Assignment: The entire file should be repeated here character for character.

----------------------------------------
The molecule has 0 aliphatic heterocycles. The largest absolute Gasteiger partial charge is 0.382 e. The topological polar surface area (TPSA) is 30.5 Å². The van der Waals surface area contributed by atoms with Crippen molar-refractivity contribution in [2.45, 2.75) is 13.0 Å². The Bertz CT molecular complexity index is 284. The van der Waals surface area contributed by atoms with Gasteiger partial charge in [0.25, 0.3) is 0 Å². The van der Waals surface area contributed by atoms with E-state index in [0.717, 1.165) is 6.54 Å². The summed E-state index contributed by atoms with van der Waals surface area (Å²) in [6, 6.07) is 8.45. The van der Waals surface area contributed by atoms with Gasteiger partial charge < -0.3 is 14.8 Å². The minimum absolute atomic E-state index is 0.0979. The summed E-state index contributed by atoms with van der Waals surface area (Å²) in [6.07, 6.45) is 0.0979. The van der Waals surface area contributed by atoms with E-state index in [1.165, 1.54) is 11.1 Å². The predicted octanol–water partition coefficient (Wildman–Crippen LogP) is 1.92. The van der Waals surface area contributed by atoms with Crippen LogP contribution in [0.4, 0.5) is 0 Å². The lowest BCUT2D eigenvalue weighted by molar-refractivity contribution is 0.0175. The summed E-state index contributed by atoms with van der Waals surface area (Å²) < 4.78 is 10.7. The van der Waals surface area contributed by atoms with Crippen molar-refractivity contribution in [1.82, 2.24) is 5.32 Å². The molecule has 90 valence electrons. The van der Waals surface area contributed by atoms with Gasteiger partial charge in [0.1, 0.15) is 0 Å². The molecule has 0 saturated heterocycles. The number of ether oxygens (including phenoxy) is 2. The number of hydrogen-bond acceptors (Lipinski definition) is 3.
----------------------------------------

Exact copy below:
The molecule has 0 aliphatic heterocycles. The largest absolute Gasteiger partial charge is 0.382 e. The topological polar surface area (TPSA) is 30.5 Å². The van der Waals surface area contributed by atoms with Crippen molar-refractivity contribution in [2.45, 2.75) is 13.0 Å². The Bertz CT molecular complexity index is 284. The van der Waals surface area contributed by atoms with Gasteiger partial charge in [0.25, 0.3) is 0 Å². The van der Waals surface area contributed by atoms with E-state index in [0.717, 1.165) is 6.54 Å². The summed E-state index contributed by atoms with van der Waals surface area (Å²) in [6, 6.07) is 8.45. The van der Waals surface area contributed by atoms with Gasteiger partial charge < -0.3 is 14.8 Å². The minimum absolute atomic E-state index is 0.0979. The summed E-state index contributed by atoms with van der Waals surface area (Å²) in [6.07, 6.45) is 0.0979. The van der Waals surface area contributed by atoms with E-state index in [1.165, 1.54) is 11.1 Å². The predicted octanol–water partition coefficient (Wildman–Crippen LogP) is 1.92. The van der Waals surface area contributed by atoms with Crippen LogP contribution in [0.4, 0.5) is 0 Å². The lowest BCUT2D eigenvalue weighted by molar-refractivity contribution is 0.0175. The summed E-state index contributed by atoms with van der Waals surface area (Å²) < 4.78 is 10.7. The van der Waals surface area contributed by atoms with Crippen molar-refractivity contribution in [1.82, 2.24) is 5.32 Å². The molecule has 90 valence electrons. The van der Waals surface area contributed by atoms with Gasteiger partial charge in [0.1, 0.15) is 0 Å². The molecule has 0 saturated heterocycles. The number of ether oxygens (including phenoxy) is 2. The number of hydrogen-bond acceptors (Lipinski definition) is 3.